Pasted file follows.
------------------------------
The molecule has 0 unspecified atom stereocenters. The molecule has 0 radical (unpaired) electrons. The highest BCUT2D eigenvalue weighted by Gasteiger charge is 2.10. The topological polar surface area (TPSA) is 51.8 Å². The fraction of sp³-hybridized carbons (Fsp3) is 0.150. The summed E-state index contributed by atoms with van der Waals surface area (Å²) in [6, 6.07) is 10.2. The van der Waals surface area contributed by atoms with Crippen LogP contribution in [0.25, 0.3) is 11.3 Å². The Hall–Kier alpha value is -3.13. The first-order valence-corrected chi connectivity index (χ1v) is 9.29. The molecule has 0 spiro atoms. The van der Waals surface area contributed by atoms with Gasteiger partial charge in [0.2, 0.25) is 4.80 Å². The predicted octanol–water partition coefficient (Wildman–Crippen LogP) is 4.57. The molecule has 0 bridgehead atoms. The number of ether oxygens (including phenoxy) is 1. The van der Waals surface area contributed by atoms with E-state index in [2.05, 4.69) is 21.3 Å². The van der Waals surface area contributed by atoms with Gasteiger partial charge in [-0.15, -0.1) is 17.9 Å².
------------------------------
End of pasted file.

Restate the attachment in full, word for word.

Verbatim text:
The molecule has 0 unspecified atom stereocenters. The molecule has 0 radical (unpaired) electrons. The highest BCUT2D eigenvalue weighted by Gasteiger charge is 2.10. The topological polar surface area (TPSA) is 51.8 Å². The fraction of sp³-hybridized carbons (Fsp3) is 0.150. The summed E-state index contributed by atoms with van der Waals surface area (Å²) in [6, 6.07) is 10.2. The van der Waals surface area contributed by atoms with Crippen LogP contribution in [0.25, 0.3) is 11.3 Å². The Hall–Kier alpha value is -3.13. The first-order valence-corrected chi connectivity index (χ1v) is 9.29. The molecule has 0 spiro atoms. The van der Waals surface area contributed by atoms with Gasteiger partial charge in [0.2, 0.25) is 4.80 Å². The predicted octanol–water partition coefficient (Wildman–Crippen LogP) is 4.57. The molecule has 0 bridgehead atoms. The number of ether oxygens (including phenoxy) is 1. The van der Waals surface area contributed by atoms with E-state index in [2.05, 4.69) is 21.3 Å². The van der Waals surface area contributed by atoms with Gasteiger partial charge in [-0.15, -0.1) is 17.9 Å².